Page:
Spring and summer term courses at the University of Michigan will be conducted remotely in alternative formats.
The decision aligns with the university’s efforts to encourage social distancing and “flatten the curve” in response to the ongoing COVID-19 pandemic.
Schools and colleges will prioritize offering programs and coursework that allow current students to keep working toward their degrees and not fall behind, Acting Provost Susan M. Collins said.
“Many students need the credits that would be offered to graduate or to stay on track or to meet accreditation requirements,” Collins said. “Going remote will enable many students to avoid having to return for a semester or full year to complete degrees, which would be expensive and potentially disruptive to their future plans.”
The spring and summer terms begin May 5 and July 1, respectively, with some programs offered across both semesters. Some yearlong programs also will begin during the spring or summer terms.
School and colleges will have the flexibility to cancel programs they determine cannot be delivered with high quality in a remote format.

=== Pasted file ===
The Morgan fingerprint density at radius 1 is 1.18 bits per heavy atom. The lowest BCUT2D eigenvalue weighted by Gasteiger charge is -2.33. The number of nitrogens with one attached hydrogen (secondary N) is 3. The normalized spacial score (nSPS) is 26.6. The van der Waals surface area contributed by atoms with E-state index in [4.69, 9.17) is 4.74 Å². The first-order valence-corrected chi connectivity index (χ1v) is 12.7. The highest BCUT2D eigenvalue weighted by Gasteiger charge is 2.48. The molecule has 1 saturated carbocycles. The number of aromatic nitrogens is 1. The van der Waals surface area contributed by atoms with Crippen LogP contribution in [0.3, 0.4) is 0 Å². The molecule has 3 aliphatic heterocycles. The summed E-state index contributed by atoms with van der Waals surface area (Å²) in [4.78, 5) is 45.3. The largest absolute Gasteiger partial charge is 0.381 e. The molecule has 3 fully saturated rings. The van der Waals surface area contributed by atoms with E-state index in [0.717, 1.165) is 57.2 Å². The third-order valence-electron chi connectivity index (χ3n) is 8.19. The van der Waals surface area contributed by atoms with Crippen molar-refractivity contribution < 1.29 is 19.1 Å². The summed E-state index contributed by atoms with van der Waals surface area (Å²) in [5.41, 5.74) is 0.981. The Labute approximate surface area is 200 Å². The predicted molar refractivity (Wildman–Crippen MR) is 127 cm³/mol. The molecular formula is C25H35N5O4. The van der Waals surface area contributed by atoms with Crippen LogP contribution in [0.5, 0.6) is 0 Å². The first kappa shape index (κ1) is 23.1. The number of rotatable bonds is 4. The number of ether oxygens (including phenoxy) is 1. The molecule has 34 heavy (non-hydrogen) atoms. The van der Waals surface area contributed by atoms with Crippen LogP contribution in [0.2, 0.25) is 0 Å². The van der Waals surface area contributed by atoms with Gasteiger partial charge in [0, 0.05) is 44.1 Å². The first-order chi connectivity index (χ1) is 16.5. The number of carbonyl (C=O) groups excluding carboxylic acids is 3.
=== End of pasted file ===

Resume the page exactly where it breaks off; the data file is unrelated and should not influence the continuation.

Current information about the likely trajectory of COVID-19 make it impossible to plan, with any confidence, a return to in-person instruction spring, Collins said. The university shifted winter term courses from in-person to alternative remote formats earlier this month.
“Alternative instruction seems to be going well overall,” Collins said. “It may actually be a good delivery system for some types of classes typically offered during the summer.”
The recommendation for spring and summer terms reflects input from the deans of nearly all schools and colleges on the Ann Arbor campus, as well as from Kedra Ishop, vice provost for enrollment management.
“Students will have far fewer opportunities this summer due to canceled study-abroad programs, internships and other programs,” Ishop said. “This will allow us to offer them academic alternatives where possible.
“It also ensures that students who rely on their enrolled status to receive financial aid or international students who need to stay in the U.S. will have educational options.”
Collins said she understands that going remote creates certain hardships for both instructors and students, and appreciates all the academic community has done to adjust to the evolving situation.
“This is a challenging time for not only the university, but our entire world,” she said. “We understand the stress and the challenges this presents for our faculty, student body and staff. We will continue to move forward in our own way, drawing on our spirit of innovation and service, to ensure the University of Michigan continues to offer a world-class educational experience.”